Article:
Flight Maia EQ-A Steel Strung Baritone Ukulele - REVIEW

23 Jun 2024

Flight Maia EQ-A Steel Strung Baritone Ukulele - REVIEW

File this ukulele one under 'maybe you didn't see this one coming'. Or maybe it was a natural progression that you should have done. This is the Flight Maia EQ-A Steel Strung Baritone.

Flight Maia Steel String Baritone Ukulele

People outside uke circles often (wrongly!) call the uke a 'small guitar'. Sure it's another chordophone, but it's development actually came about alongside the modern guitar rather than being a derivative of it. The baritone ukulele is the newest of the bunch (though still quite old) and even some uke players call these ones 'small guitars' or even 'poor mans guitars'. I kind of see that this tagging makes a bit more sense but there are still big differences. Yes, the body is much closer in size to a parlour or tenor guitar though the scale is much shorter (the thing that makes a uke a uke for me). And the other obvious difference from the more regular modern guitar (classical guitars excepted) is the trad use of nylon / fluoro uke strings rather than going all steel. I regularly see uke forum discussions where people are asking about putting full steel strings on a uke and I often recoil in horror as my advice is DON'T. Steel strings exert much more tension than nylon and unless the uke is built for it (it likely won't be) you are asking for trouble, potentially catastrophically. But that barrier to doing so really is just down to construction strength and bracing... so Flight decided to address just that with this brand new model - a baritone with full steel stringing. I've actually known this was coming for some time now, but they have finally landed with dealers.


Sorry to delay getting into the detail even further, but I find this one a somewhat tricky uke to review, and that's for a purely personal reason. You see I already play guitar and own several - in fact I've been playing guitar for longer than I have the ukulele so I am not entirely sure this is aimed at me as I can get my small body steel string fix with one of my parlour guitars. But that's just me of course and there is no getting away from the rising popularity of the baritone in recent years and I am convinced some of that is driven by uke players who are 'guitar curious'. What convinces me of that even further is the fact I produced a range of 'small guitar reviews' in the last few years which turned out to be incredibly popular and are regularly requested from followers of the site. The feedback I was getting was just that - uke players who were put off by large dreadnought guitars but wanted to dabble with something familiar feeling but that was a guitar. Now this is NOT a regular guitar, and i'd say at best it's a short scale tenor guitar - but it fits that popularity i've noted down to the ground. Something between the regular baritone and the smallest body acoustic guitars. And I think that's a very clever move, regardless if I am the market or not. Heck, it may also appeal the other way around too -  to guitar players who are 'uke curious'.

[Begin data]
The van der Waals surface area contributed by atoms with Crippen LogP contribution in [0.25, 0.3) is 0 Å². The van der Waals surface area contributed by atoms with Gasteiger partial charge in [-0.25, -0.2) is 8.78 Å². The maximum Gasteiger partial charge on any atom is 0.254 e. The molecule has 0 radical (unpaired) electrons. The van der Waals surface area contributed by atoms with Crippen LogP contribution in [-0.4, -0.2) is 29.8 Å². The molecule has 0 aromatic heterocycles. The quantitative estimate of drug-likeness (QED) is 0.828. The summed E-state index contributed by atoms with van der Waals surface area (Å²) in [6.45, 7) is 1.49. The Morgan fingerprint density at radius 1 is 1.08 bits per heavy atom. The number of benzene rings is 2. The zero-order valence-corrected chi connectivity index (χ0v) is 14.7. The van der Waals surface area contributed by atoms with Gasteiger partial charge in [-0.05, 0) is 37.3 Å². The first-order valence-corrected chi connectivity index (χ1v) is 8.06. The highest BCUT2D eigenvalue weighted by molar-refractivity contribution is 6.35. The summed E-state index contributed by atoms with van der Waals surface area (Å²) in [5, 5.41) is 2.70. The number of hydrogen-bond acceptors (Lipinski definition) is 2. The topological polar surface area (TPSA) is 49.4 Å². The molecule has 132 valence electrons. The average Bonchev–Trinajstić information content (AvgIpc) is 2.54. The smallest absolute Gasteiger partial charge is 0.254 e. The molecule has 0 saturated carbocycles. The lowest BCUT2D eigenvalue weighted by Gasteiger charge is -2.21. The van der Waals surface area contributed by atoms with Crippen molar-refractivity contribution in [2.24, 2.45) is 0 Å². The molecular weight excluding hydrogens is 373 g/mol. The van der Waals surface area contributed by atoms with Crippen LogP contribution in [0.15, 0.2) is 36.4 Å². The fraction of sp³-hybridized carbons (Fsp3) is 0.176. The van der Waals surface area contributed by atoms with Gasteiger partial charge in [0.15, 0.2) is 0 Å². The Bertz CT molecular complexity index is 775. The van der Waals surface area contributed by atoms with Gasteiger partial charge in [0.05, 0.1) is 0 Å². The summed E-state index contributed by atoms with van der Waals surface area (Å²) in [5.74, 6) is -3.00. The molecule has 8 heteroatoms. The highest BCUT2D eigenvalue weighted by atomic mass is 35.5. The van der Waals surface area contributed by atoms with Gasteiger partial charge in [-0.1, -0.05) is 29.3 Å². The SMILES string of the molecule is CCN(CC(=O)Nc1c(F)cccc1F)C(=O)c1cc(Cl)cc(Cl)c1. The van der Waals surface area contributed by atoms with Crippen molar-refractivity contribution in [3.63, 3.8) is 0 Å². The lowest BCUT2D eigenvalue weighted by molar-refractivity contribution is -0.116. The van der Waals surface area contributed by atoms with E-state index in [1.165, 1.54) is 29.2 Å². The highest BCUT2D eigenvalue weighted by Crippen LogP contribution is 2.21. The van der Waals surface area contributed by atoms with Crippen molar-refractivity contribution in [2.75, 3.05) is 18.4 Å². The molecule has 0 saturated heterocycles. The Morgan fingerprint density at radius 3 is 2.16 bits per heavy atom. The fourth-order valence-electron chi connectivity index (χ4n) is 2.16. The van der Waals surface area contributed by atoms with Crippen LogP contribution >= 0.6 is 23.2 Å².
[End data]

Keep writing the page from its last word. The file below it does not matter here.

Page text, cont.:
The Maia looks immediately familiar to me from the front because the top wood and parts of the decoration scream 'Flight Fireball' to me. That's in part because the top is made from solid mango which looks great. That's paired with laminate rosewood back and sides as per the Flight Aurora which gives it a great contrast and as anyone versed with guitars will know, laminate back and sides are both much more common in guitars and of less tonal impact than they are on smaller ukes. As such I have no issue with this pairing which looks classy and is a kind of 'best of both worlds' from two Flight Baritones I loved, one of which I own!. The shape is now well known modern rounded double bout Flight shape and looks like a mini grand auditorium shape guitar. I think the looks of this are absolutely superb and it's ticking all the right boxes for me.